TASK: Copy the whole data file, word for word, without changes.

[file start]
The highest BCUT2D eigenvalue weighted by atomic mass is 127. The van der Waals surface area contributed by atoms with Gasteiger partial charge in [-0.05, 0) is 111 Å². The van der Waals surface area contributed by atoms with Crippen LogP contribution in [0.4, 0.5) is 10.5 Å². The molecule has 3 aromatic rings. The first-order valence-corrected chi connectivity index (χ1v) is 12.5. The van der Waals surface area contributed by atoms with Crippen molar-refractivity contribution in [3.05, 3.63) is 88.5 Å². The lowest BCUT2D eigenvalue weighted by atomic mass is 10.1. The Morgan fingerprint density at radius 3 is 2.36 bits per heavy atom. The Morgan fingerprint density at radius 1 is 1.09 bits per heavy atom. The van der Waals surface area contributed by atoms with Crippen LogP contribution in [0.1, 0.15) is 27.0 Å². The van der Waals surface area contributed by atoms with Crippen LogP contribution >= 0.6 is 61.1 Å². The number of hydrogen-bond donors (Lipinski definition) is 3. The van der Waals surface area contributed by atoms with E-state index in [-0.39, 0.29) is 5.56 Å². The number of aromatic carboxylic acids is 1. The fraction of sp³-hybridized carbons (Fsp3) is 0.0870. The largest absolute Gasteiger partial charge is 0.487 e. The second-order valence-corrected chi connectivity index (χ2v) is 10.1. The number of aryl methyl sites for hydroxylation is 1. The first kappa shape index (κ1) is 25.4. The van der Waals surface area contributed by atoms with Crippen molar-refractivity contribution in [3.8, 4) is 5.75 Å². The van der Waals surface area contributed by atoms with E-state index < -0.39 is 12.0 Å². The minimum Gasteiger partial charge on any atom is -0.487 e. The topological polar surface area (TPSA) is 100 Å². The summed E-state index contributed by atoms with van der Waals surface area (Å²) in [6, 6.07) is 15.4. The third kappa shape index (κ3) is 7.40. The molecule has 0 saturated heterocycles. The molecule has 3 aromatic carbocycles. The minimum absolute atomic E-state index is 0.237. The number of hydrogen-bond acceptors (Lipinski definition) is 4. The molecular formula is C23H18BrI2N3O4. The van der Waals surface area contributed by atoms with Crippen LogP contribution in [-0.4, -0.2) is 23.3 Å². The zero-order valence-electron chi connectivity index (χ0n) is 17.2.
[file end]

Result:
The highest BCUT2D eigenvalue weighted by atomic mass is 127. The van der Waals surface area contributed by atoms with Gasteiger partial charge in [-0.05, 0) is 111 Å². The van der Waals surface area contributed by atoms with Crippen LogP contribution in [0.4, 0.5) is 10.5 Å². The molecule has 3 aromatic rings. The first-order valence-corrected chi connectivity index (χ1v) is 12.5. The van der Waals surface area contributed by atoms with Crippen molar-refractivity contribution in [3.05, 3.63) is 88.5 Å². The lowest BCUT2D eigenvalue weighted by atomic mass is 10.1. The Morgan fingerprint density at radius 3 is 2.36 bits per heavy atom. The Morgan fingerprint density at radius 1 is 1.09 bits per heavy atom. The van der Waals surface area contributed by atoms with Crippen LogP contribution in [0.1, 0.15) is 27.0 Å². The van der Waals surface area contributed by atoms with Crippen LogP contribution >= 0.6 is 61.1 Å². The number of hydrogen-bond donors (Lipinski definition) is 3. The van der Waals surface area contributed by atoms with E-state index in [-0.39, 0.29) is 5.56 Å². The number of aromatic carboxylic acids is 1. The fraction of sp³-hybridized carbons (Fsp3) is 0.0870. The largest absolute Gasteiger partial charge is 0.487 e. The second-order valence-corrected chi connectivity index (χ2v) is 10.1. The number of aryl methyl sites for hydroxylation is 1. The first kappa shape index (κ1) is 25.4. The van der Waals surface area contributed by atoms with Crippen molar-refractivity contribution in [3.8, 4) is 5.75 Å². The van der Waals surface area contributed by atoms with E-state index < -0.39 is 12.0 Å². The minimum Gasteiger partial charge on any atom is -0.487 e. The topological polar surface area (TPSA) is 100 Å². The summed E-state index contributed by atoms with van der Waals surface area (Å²) in [6, 6.07) is 15.4. The third kappa shape index (κ3) is 7.40. The molecule has 0 saturated heterocycles. The molecule has 3 aromatic carbocycles. The minimum absolute atomic E-state index is 0.237. The number of hydrogen-bond acceptors (Lipinski definition) is 4. The molecular formula is C23H18BrI2N3O4. The van der Waals surface area contributed by atoms with Crippen LogP contribution in [-0.4, -0.2) is 23.3 Å². The zero-order valence-electron chi connectivity index (χ0n) is 17.2.